Anna J. Wildeman worked as a Wisconsin Dairy Business Association lobbyist and represented dairy interests when they faced complaints about environmental damage from high-capacity wells and manure from 2007 through 2015.
Manure and nutrients from dairy and other agricultural businesses are the state’s most widespread water pollution problem, and they have often been the target of state enforcement efforts the environmental protection unit handles.
Under Schimel, a Republican elected in 2014, the Justice Department has won fewer financial penalties from polluters than his predecessors.
Wildeman isn’t the first attorney who specialized in defending industry against pollution complaints before being appointed to a prominent post by Schimel. But her appointment renews concerns about the department’s orientation, said Kimberlee Wright, the director of a law firm that has pushed for stricter limits on dairy pollution to protect drinking water and the quality of lakes and streams.
“I’m mostly concerned with the packing of public agencies with staff that have been antagonistic at best with public health standards and environmental protections,” Wright said. “I have no doubt about Ms. Wildeman’s professional ethics, but it seems an unnecessary strain on public resources to have to build firewalls around the leader of EPU when her potential conflicts … are so extensive.”
Under Wisconsin ethics rules, attorneys can avoid conflicts of interest by disclosing them to clients and obtaining waivers.
Justice Department spokesman Johnny Koremenos said the agency will continue to take precautions as it has since Wildeman was hired in 2016.
Among the considerations are potential conflicts that could be created by professional activities of her husband, David Crass, who is co-chairman for representation of industries including agribusiness at the Michael Best & Friedrich law firm in Madison, Koremenos said.
“Any lawyer who transitions from private sector to the public sector will have the issue of matters in which they represented clients adverse to government agencies,” Koremenos said. “(Assistant attorney general) Wildeman’s expertise and experience with environmental matters is unquestioned and her appointment was one of the easiest for AG Schimel to make during his tenure.”
The lower financial penalties for polluters during Schimel’s term are at least partly because the state Department of Natural Resources has less frequently sought court actions against violators in the years since Republicans won control of state government in 2011.
But Schimel in one case fined a company nothing for air pollution violations, and he has at times not promptly filled environmental protection unit positions, leaving the operation short-handed. He issued an opinion in 2016 that removed restrictions on high-capacity wells sought by the agriculture industry in areas with vulnerable aquifers.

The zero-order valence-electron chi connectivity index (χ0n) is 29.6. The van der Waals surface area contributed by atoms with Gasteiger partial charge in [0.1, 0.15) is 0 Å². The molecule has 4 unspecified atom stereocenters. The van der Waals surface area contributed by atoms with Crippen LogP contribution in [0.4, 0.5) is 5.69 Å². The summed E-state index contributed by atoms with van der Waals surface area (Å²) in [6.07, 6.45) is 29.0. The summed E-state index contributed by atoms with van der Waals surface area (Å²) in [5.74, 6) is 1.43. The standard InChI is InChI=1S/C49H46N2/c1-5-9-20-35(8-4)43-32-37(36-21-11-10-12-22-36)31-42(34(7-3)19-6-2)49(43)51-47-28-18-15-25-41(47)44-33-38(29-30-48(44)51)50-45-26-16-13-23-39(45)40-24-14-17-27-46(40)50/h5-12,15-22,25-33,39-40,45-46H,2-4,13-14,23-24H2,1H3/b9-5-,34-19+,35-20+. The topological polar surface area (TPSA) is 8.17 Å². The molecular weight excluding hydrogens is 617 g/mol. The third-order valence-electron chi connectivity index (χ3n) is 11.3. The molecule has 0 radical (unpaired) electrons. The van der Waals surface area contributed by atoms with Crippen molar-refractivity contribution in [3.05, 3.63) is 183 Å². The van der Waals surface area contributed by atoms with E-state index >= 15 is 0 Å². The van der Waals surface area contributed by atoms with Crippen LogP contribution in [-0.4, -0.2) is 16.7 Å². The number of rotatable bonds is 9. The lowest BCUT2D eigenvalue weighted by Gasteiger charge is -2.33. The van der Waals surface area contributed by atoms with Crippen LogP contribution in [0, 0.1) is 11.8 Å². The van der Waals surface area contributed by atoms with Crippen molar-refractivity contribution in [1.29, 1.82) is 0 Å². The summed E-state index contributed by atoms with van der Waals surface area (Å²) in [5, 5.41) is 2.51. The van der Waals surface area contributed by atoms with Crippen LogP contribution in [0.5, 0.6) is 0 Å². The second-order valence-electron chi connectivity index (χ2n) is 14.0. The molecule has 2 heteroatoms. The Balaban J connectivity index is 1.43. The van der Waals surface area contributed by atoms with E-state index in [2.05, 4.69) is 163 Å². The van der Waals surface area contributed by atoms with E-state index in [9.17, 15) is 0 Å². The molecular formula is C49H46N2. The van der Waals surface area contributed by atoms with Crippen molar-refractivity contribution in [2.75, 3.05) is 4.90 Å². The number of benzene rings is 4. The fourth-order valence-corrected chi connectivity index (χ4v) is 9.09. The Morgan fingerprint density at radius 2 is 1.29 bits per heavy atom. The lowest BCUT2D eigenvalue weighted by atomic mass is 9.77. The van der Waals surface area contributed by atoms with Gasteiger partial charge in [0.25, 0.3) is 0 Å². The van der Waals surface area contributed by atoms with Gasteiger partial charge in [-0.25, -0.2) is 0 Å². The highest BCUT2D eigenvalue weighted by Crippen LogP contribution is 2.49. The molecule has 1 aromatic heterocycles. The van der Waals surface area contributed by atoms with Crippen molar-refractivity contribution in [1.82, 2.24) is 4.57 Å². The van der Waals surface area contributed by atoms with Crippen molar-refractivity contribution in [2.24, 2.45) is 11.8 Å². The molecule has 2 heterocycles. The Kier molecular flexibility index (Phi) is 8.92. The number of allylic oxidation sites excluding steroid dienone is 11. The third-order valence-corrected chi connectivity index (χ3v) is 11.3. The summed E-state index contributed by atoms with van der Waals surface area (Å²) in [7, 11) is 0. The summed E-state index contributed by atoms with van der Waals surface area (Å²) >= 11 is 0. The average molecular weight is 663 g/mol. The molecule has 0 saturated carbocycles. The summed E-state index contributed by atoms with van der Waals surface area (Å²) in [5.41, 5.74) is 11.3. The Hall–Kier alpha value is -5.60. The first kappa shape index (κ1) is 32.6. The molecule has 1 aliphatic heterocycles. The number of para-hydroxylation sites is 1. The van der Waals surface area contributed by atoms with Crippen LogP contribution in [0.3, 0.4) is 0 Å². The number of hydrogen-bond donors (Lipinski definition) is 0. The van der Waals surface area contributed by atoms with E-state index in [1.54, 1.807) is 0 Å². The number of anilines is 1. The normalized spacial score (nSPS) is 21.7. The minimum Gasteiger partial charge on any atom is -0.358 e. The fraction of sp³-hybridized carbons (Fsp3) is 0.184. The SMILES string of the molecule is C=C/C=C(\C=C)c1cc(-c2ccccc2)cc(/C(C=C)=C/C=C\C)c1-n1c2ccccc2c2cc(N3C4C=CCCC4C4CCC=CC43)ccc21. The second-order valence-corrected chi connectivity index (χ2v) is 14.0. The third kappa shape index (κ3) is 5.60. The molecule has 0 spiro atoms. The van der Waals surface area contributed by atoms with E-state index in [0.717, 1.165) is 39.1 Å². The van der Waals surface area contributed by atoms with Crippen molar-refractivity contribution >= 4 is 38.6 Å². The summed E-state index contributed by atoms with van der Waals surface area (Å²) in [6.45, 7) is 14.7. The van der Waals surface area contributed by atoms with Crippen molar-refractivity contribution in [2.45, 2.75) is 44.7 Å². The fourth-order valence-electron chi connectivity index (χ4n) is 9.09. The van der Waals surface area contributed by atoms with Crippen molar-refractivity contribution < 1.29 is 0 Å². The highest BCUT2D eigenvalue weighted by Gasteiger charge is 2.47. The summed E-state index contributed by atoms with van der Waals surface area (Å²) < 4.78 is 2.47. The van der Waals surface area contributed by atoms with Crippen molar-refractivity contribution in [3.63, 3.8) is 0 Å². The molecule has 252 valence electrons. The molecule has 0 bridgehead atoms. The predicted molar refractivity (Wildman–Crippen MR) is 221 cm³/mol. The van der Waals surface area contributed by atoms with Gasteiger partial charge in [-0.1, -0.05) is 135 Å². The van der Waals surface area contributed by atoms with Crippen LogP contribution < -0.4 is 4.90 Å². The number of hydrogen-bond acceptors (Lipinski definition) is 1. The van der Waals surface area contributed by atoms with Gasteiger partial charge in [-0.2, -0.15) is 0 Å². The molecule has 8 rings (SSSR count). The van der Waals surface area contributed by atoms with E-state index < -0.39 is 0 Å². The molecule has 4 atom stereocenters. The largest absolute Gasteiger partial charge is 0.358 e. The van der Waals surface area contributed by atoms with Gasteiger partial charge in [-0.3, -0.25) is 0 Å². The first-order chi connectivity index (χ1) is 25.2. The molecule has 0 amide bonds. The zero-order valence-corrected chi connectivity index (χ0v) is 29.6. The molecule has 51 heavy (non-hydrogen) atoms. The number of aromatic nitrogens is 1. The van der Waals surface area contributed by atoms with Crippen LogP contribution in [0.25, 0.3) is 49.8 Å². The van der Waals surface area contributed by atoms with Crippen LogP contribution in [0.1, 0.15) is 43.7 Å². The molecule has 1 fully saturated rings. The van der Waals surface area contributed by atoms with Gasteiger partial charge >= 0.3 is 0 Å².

Schimel spoke Thursday at a conference sponsored by the Wisconsin Dairy Business Association’s Dairy Strong conference in Madison and bemoaned the extent of pollution regulation faced by farmers.
“One of the most important things in my role as attorney general is making sure there’s a stable and predictable legal and regulatory environment in Wisconsin, and nowhere is that more important than for our state’s agribusiness,” Schimel said in a video posted online by the association.
The industry has supported Schimel with $57,350 in large individual and PAC contributions between January 2013 and June 2017, the most recent figures available from a database maintained by the Wisconsin Democracy Campaign.
During that period attorneys at the Michael Best & Friedrich law firm, where Wildeman went to work in 2007 after graduating from Vermont Law School, gave Schimel $28,168.
Wildeman was working at Michael Best in 2014 when the nomination she and Crass submitted to the International Dairy Foods Association led to one of Wisconsin’s largest operators of concentrated animal feeding operations, Milk Source LLC, being named 2014 Innovative Dairy Farmer of the Year. Milk Source owners James Ostrom, John and Keri Voster and Todd Willer were among Schimel’s largest individual donors, contributing $9,000.
Wildeman left the firm to work as counsel for environment and agriculture policy at the U.S. Chamber of Commerce in Washington, D.C., from 2015 to 2016.
At the state Justice Department she has been an attorney in the environmental protection unit.
Wildeman replaced David P. Ross, who also represented agricultural interests in pollution cases before Schimel put him in charge of the environmental protection unit in 2016. Ross replaced Thomas Dawson, who once worked as a state intervener for environmental protection and had directed the environmental protection unit since 2003.
Ross left the state for a job in President Donald Trump’s Environmental Protection Agency. Trump announced in September that Ross was appointed as assistant administrator of the EPA office of water.
Schimel’s former deputy, Andrew Cook, had worked previously for the Great Lakes Legal Foundation, arguing in lawsuits that the DNR should have less authority to protect ground water, and intervening in opposition to DNR permit limits on dairy operations.